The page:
I first became interested in making art from material gathered from nature about 18 months ago, while I was living in Australia. I was volunteering my artistic skills as a lantern maker, taking part in the evening parades at ‘Woodford’ – a hippy festival to the west of Brisbane. Woodford was an amazing array of colour, music, dance and art, which I was excited to attend. While there, I met a couple who had travelled down the east coast of Australia gathering soil as they went. The result was a wide variety of colours, from deep red coppers, to sunset shades of ambers, to the dull brown we are familiar with, and everything in between. There was the golden rusty colours from Cairns to the pure crisp, white sands of the Whitsundays beaches. With all this sand and earth, they made an interesting form of art that was both inspiring and creative.
They took inspiration from Aboriginal art, creating swirls and wavy lines that flowed easily through the festival goers. They also built little hills that were reminiscent of termite mounds. The diversity of the natural colours looked great together and attracted a steady stream of onlookers. The artwork took a few days to complete and I was happy to stop and observe their progress each time I walked past. Although this art was impermanent, many photos were taken by many different people from all over the world, and it will live on in people’s minds and photo albums for a long time to come.
Back in the UK, I began to look into artists who use land art as a medium, making the landscape into the artwork. I found artists such as Richard Long, Robert Smithson and a guy on Facebook who calls himself ‘Danmala’, making mandalas from flower petals. All these artists explore the relationship between art and nature, creating unique art which either perishes in time or, where stones are involved, evolves over the years.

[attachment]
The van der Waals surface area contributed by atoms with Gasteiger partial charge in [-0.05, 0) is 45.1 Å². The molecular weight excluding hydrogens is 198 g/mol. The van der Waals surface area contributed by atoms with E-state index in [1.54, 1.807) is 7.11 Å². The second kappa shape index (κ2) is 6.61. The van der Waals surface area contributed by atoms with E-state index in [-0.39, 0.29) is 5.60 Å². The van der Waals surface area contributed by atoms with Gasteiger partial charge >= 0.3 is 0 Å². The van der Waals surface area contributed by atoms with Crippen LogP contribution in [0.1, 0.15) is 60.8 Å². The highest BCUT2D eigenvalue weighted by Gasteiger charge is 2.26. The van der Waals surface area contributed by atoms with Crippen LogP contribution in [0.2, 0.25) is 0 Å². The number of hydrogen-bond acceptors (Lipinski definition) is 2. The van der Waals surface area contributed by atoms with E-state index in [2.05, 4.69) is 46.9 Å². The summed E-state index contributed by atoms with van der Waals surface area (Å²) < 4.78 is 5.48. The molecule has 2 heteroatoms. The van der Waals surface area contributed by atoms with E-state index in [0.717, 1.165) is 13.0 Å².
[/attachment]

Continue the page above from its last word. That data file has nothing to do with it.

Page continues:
“The world itself is a work of art” – this is a quote from a Tate talk about the work of Richard Long. I love this quote and it has helped me to see the world around me in new and exciting ways. Nature produces her own colour pallet, be it in the bright colours of the spring flowers, the vivid greens of summer or the range of autumnal oranges and browns. There’s always something new to create with.
Today, I created a circle of leaves on the beach using a single plant. I was able to show the colours changing from a dark brown in the middle, to a bright yellow, light green and finally a deep, dark green on the outer edge. This circle shows the life cycle of leaves and how they change colour as they decay. I also used the dead flowers from this plant to create waving tentacles around the circle. I was so engrossed in what I was doing that I didn’t notice an old man walk slowly past. He stopped and watched me, and when I looked up said, “It brightens up the day”, before meandering slowly on, walking stick in hand. To create this circle I placed the leaves carefully side by side, creating a contrast in their colours. Some of them I let fall organically to the ground; others I purposefully arranged creating a natural sapphire.
I currently live on the Scilly Isles, which is a beautiful and diverse landscape. It’s possible, in the same photo, to create breathtaking landscape photography and combine this with an image of the art I have just created in the foreground.
Nature inspires me and creating land art allows me to be outside in the fresh air, get some exercise and learn about plants at the same time. It’s a fun activity for all ages; kids love creating all sorts of shapes and patterns and seeing what they can find on the beach or in the forest. It’s best to find a flat piece of ground in a sheltered spot. If you’re planning to photograph the results, then also think about what’s around you. Take your photos from every angle possible, experiment with what works and what doesn’t. Take close-up shots or climb a hill and look down on your work – be creative. Try it next time you’re in the local park or at the seaside!
Words and images: Abi Latham